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I'm German and I'd like to help interpret this article.|
First of all, i think what you're doing, horacetwest, is also a kind of propaganda. Because you don't translate the whole article so everybody can get his own picture, but you're picking out some quotes, interpreting them on your own, explaining what you think the writer could have meant and therefore you're influencing the reader's opinion.
Second: I also have to admit that especially in March/April the German media only saw the bad side of the Chinese social and economical development. But it was changing during the Olympic Games. There's a famous quote of Reinhold Beckmann (I think it was him), he was the chief moderator of ARD during the Olympics. He said that some German media perhaps made the mistake of only regarding the "glass as half-empty, but never see that, on the other hand, it's already half-full".
But back to the article. I'm not translating everything but some interesting additional information:
"Sie hätten auch nicht malen dürfen, was sie wollten: "Wir hatten einen Drachen gemalt, der war echt süß." Der ehemalige IOC-Chef Juan Antonio Samaranch und der jetzige Präsident Jacques Rogge meinten aber: Ein Drache sei nicht gut. Sie hätten darauf bestanden, dass ein Drache etwas Teuflisches hat."
They also weren't allowed to draw what they wanted: "We had painted a dragon which was really sweet." But the former IOC-Boss Juan Antonio Samaranch and the present president Jacques Rogge thought: The dragon isn't good. They insisted that a dragon has something devilish."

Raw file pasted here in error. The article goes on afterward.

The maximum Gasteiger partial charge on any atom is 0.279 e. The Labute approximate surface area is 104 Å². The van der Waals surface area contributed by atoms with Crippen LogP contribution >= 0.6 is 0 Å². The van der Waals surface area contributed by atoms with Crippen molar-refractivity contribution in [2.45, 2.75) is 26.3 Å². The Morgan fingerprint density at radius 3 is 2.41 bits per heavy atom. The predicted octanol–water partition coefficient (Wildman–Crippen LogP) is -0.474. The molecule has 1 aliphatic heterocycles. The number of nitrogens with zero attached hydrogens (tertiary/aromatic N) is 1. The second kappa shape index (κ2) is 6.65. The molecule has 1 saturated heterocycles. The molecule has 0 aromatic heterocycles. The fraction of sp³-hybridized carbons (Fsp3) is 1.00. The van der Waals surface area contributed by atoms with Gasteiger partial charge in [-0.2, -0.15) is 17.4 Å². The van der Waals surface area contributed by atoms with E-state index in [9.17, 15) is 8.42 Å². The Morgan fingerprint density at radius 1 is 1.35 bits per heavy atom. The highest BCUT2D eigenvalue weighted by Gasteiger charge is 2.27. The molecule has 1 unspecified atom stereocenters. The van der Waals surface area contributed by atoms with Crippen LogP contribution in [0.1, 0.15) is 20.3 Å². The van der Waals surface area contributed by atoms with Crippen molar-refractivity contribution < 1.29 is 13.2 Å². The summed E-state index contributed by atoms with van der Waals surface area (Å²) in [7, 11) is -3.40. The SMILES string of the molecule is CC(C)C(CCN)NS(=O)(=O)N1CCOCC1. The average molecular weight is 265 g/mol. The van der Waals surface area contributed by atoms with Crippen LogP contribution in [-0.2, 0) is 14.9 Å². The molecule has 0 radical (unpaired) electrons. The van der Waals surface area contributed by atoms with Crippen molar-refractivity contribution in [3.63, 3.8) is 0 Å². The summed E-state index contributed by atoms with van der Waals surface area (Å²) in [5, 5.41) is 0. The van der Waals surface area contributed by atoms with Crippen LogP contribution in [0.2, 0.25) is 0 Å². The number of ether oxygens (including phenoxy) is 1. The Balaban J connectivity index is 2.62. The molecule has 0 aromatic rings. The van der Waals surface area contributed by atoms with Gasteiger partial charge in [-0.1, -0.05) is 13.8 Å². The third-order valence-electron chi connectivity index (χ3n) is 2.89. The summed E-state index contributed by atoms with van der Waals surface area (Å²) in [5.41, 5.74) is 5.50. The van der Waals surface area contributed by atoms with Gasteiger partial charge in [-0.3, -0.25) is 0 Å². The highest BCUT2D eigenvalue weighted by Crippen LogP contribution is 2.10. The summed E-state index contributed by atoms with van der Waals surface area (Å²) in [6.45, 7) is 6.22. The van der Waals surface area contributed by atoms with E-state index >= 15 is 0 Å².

So it's not an anti-Chinese propaganda, the author somehow just criticizes that this guy couldn't paint freely, no matter who influenced him (IOC or the government).
"Als ich den Vertrag unterschrieben habe... naja, jeder weiß doch: dabei sein und mitmachen ist alles, das macht doch schon glücklich. So eine Gelegenheit kommt einmal in 100 Jahren. Da denkt man nicht ans Geld." Er habe den Vertrag unterschrieben, ohne ihn zu lesen. (...) Erst als ich ihn unterschrieben hatte, habe ich erfahren, dass ich ein symbolisches Gehalt von einem Yuan bekomme."
Ein hoher Beamter setzte sich dann dafür ein, dass Han doch bezahlt wurde. Sein Gehalt spendete er für den Bau von fünf Schulen. Und die tragen - wie kann es anders sein - die Namen der fünf olympischen Maskottchen."
"When I signed the contract... well, as everyone knows: The important thing is to participate. This alone already makes happy. Such an opportunity comes once in 100 years. In this moment, you don't think about the money. I signed the contract without reading it. (...) Only after signing it, i found out that i get a symbolic salary of 1 Yuan.
Later, a high offical stood up for Han being payed properly. Han donated the salary for the construction of 5 schools. And those schools - how else could it be - are now bearing the name of the 5 olympic mascots."
That's how the article ends and that's definitely a happy end. So there are critical elements, of course, but it's definitely no anti-Chinese propaganda. When i read the article, i never had this feeling... There were much more critical and ridiculous articles of German media, to be honest...